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The basic principles of healthy eating apply to all athletes. Regarding performance, once the energy needs of an athlete have been established, their diet can be tailored to suit their needs. This includes establishing where these calories come from in terms of carbohydrates, protein and fats, and micronutrients (vitamins and minerals).
Historically, gender-specific nutrition guidelines have been lacking. However, a recent review published in the Journal of the International Society of Sports Nutrition offered some guidance to female athletes regarding food and supplements.1
Fat is an important part of the diet and essential for maintaining sex hormone concentrations and absorbing fat-soluble vitamins. It has also been shown that among females adequate amounts of fat in the diet can help to sustain a normal menstrual cycle.2 Considering this, women should get at least 15% of their total calorie intake from healthy fats such as nuts, seeds, olive oil, eggs and avocado.
During the luteal phase of the menstrual cycle, elevated oestrogen levels lead to an increased reliance on fat oxidation (burning fat for energy). Female endurance athletes have also been shown to rely more on fat oxidation than males during endurance exercise.3
This suggests that to meet the increased demand for fat these athletes should increase their intake to around 20% of their total daily energy. Emphasis should also be placed on fat intake during the luteal phase of an athlete's menstrual cycle to support the increased reliance on fat metabolism.
Omega 3 is important for health as it has been shown to reduce inflammation in the body, and individuals who consume more omega 3 seem to be less likely to be depressed.4 These essential fats are also important when trying to counteract the issue of RED-S (Relative Energy Deficiency in Sport, which can result from a chronic calorie deficit). RED-S can lead to amenorrhea (absence of menstruation) and lower bone mineral density.
Supplementation of 1-3g daily may be beneficial to help tackle the increase in inflammatory response seen in women after exercise, as well as reducing symptoms of depression and anxiety.
Iron is a crucial consideration for female athletes. Women, in general, have been shown to have low intakes of iron, putting them at greater risk of anaemia. Some female athletes are also at greater risk of iron deficiency.
The UK RDA for iron in women is 14.8mg. However, given iron deficiencies are widespread among female athletes, it has been suggested that they consume 18mg per day.5 Vegan athletes should partner their iron-rich foods (beans, lentils, pulses, dark green leafy vegetables, nuts, and seeds) with foods rich in vitamin C to help with absorption.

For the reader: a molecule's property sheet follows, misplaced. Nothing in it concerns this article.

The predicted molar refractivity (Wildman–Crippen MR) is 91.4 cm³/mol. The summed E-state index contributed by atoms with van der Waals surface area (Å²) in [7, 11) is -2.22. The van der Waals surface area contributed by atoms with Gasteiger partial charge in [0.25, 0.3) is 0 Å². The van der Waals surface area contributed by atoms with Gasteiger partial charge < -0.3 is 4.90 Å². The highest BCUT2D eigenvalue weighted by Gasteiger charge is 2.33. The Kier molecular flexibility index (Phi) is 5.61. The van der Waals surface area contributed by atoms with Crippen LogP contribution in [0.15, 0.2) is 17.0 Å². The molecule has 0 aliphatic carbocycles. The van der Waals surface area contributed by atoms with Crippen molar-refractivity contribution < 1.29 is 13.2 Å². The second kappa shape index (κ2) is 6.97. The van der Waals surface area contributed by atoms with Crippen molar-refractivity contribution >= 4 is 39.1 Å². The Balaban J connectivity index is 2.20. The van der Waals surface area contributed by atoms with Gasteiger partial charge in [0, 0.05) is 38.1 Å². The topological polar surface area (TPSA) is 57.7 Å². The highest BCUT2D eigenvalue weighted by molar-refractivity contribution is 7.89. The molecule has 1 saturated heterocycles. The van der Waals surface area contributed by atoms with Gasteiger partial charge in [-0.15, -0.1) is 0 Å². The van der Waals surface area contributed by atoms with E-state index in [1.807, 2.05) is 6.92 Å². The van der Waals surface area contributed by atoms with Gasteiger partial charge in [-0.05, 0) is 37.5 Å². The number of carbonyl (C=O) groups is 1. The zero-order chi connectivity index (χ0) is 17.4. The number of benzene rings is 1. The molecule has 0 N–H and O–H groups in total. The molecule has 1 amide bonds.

Women need to take different nutrients into consideration when training, as their needs are different to men – or risk an impact on performance.
Calcium and vitamin D are also important, especially for women during menopause or those known to have low bone density. Athletes should include 3-4 servings of calcium-rich foods in their diet daily to achieve an intake of 1,000mg per day. Supplementing with vitamin D is also essential, especially during the winter months.
Veganism is more popular among women, and maintaining a good intake of B12 is essential, particularly as this vitamin is found in very few foods. Low levels of vitamin B12 can increase the risk of anaemia, which can hamper performance. Vegan female athletes should consider a supplement to maintain good levels of this nutrient. Fortified foods can also help maintain a good B12 status.
Protein is vital for all athletes, and it should be consumed after training and regularly across the day. Current advice on protein intake for athletes recommends 1.2-2g per kg of bodyweight.5 Research suggests that during the follicular phase of the menstrual cycle, female athletes increase their intake of protein to at least 1.6g per kg of bodyweight.6 It has also been suggested that protein intakes should be higher during the luteal phase, as increased progesterone leads to higher rates of protein breakdown.7
Women are physiologically different from men and have specific health needs.
More research is needed to fully understand the impact female health considerations have on performance. Still, given what is already known, coaches should take these differences into account to provide a truly individualised approach.
Rob Hobson MSc RNutr is an award-winning registered nutritionist (AFN) and sports nutritionist (SENR) with over 15 years of experience. He founded London-based consultancy RH Nutrition, and has degrees in nutrition, public health nutrition and sports nutrition.
This article is written by nutrition professionals, and is aimed at nutritionists and athletes. It is not intended to replace advice from your own doctor or nutritionist. Please consult a professional before trying supplements.